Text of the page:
North Macedonia Referendum: How Many Nations Have Changed Their Names and Why?

When Yugoslavia collapsed in the early 1990s the southern-most part, centered on the city of Skopje, became independent but neighboring Greece had strong objections to it being called Macedonia because the name was linked to an ancient Greek region from which Alexander The Great was spawn.

The compromise was to call it FYROM (the Former Yugoslav Republic of Macedonia) but not only was this is a terrible name but the Greeks still were not happy with it.

A deal with Greece and the EU was finally agreed in June this year which would mean that FYROM would be renamed the Republic of North Macedonia if agreed by the referendum on Sunday, September 30.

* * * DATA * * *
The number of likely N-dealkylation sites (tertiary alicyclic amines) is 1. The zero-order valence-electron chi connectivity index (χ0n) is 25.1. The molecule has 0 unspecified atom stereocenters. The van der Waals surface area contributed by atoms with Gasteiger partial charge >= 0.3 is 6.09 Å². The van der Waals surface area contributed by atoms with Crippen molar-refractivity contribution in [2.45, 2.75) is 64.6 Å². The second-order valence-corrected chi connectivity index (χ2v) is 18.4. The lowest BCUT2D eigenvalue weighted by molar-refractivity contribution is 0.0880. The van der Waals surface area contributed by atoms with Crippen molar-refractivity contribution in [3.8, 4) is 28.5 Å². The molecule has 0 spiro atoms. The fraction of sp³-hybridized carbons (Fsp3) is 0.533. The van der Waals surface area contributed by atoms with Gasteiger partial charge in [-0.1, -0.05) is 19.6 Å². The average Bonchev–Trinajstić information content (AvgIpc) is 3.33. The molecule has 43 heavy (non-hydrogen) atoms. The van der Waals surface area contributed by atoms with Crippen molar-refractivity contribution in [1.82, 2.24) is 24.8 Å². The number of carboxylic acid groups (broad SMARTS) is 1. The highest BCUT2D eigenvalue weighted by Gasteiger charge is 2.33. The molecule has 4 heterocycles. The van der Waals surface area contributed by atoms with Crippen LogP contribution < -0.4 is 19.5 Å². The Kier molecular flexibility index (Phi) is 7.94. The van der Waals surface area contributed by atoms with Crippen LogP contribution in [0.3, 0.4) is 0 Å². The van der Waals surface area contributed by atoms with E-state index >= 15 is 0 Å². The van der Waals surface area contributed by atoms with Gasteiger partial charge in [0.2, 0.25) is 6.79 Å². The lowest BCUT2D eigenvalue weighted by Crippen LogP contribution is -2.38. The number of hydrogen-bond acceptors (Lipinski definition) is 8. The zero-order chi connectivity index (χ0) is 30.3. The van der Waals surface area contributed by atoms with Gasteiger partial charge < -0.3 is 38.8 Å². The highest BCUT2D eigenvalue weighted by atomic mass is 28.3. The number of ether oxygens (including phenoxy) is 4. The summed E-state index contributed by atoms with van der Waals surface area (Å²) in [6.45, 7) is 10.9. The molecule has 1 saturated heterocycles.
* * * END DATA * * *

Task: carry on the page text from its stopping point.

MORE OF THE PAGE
The majority of those who voted said yes, which would mean North Macedonia would be free to apply for membership of the EU and NATO if the deal is ratified by parliament.

But what other countries have changed their names?


Apart from a “golden age” in the 14th century under the Bohemian kings, the Czechs were subjects of other empires for hundreds of years.

But the collapse of the Austro-Hungarian Empire after its defeat in the First World War and US President Woodrow Wilson’s enthusiasm for “self-determination” led to the creation of Czechoslovakia, which included the Czech lands of Bohemia and Moravia and neighboring Slovakia.

The Czech and Slovak languages were very similar but in the 1920s and 1930s resentment rose in Slovakia over domination by Prague.

In 1939 Jozef…

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